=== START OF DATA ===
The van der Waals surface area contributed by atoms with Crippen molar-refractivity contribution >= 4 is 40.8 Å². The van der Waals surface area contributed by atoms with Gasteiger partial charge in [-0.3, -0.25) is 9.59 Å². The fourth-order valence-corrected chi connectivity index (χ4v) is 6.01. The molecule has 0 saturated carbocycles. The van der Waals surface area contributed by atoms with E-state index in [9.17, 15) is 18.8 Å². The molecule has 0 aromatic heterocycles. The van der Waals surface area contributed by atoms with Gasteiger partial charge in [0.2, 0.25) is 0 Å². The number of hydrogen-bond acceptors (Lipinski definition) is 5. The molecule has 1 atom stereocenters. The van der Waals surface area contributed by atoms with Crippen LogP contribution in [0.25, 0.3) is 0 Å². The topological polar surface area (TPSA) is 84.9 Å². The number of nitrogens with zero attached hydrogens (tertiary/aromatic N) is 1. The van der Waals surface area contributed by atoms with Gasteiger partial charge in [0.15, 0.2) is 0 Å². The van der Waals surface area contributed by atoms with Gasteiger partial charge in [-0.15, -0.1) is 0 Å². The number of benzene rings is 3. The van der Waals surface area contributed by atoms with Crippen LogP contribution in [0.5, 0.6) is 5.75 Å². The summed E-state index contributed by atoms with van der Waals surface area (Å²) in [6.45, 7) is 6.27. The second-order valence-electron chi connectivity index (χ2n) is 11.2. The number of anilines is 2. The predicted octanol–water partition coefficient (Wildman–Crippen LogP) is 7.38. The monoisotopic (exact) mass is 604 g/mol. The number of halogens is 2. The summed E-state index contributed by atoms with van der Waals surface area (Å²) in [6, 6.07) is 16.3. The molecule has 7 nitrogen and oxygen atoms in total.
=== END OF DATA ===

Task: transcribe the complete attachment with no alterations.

The van der Waals surface area contributed by atoms with Crippen molar-refractivity contribution >= 4 is 40.8 Å². The van der Waals surface area contributed by atoms with Gasteiger partial charge in [-0.3, -0.25) is 9.59 Å². The fourth-order valence-corrected chi connectivity index (χ4v) is 6.01. The molecule has 0 saturated carbocycles. The van der Waals surface area contributed by atoms with E-state index in [9.17, 15) is 18.8 Å². The molecule has 0 aromatic heterocycles. The van der Waals surface area contributed by atoms with Gasteiger partial charge in [0.2, 0.25) is 0 Å². The number of hydrogen-bond acceptors (Lipinski definition) is 5. The molecule has 1 atom stereocenters. The van der Waals surface area contributed by atoms with Crippen LogP contribution in [0.25, 0.3) is 0 Å². The topological polar surface area (TPSA) is 84.9 Å². The number of nitrogens with zero attached hydrogens (tertiary/aromatic N) is 1. The van der Waals surface area contributed by atoms with Gasteiger partial charge in [0.15, 0.2) is 0 Å². The van der Waals surface area contributed by atoms with Gasteiger partial charge in [-0.15, -0.1) is 0 Å². The number of benzene rings is 3. The van der Waals surface area contributed by atoms with Crippen LogP contribution in [0.5, 0.6) is 5.75 Å². The summed E-state index contributed by atoms with van der Waals surface area (Å²) in [6.45, 7) is 6.27. The second-order valence-electron chi connectivity index (χ2n) is 11.2. The number of anilines is 2. The predicted octanol–water partition coefficient (Wildman–Crippen LogP) is 7.38. The monoisotopic (exact) mass is 604 g/mol. The number of halogens is 2. The summed E-state index contributed by atoms with van der Waals surface area (Å²) in [6, 6.07) is 16.3. The molecule has 7 nitrogen and oxygen atoms in total.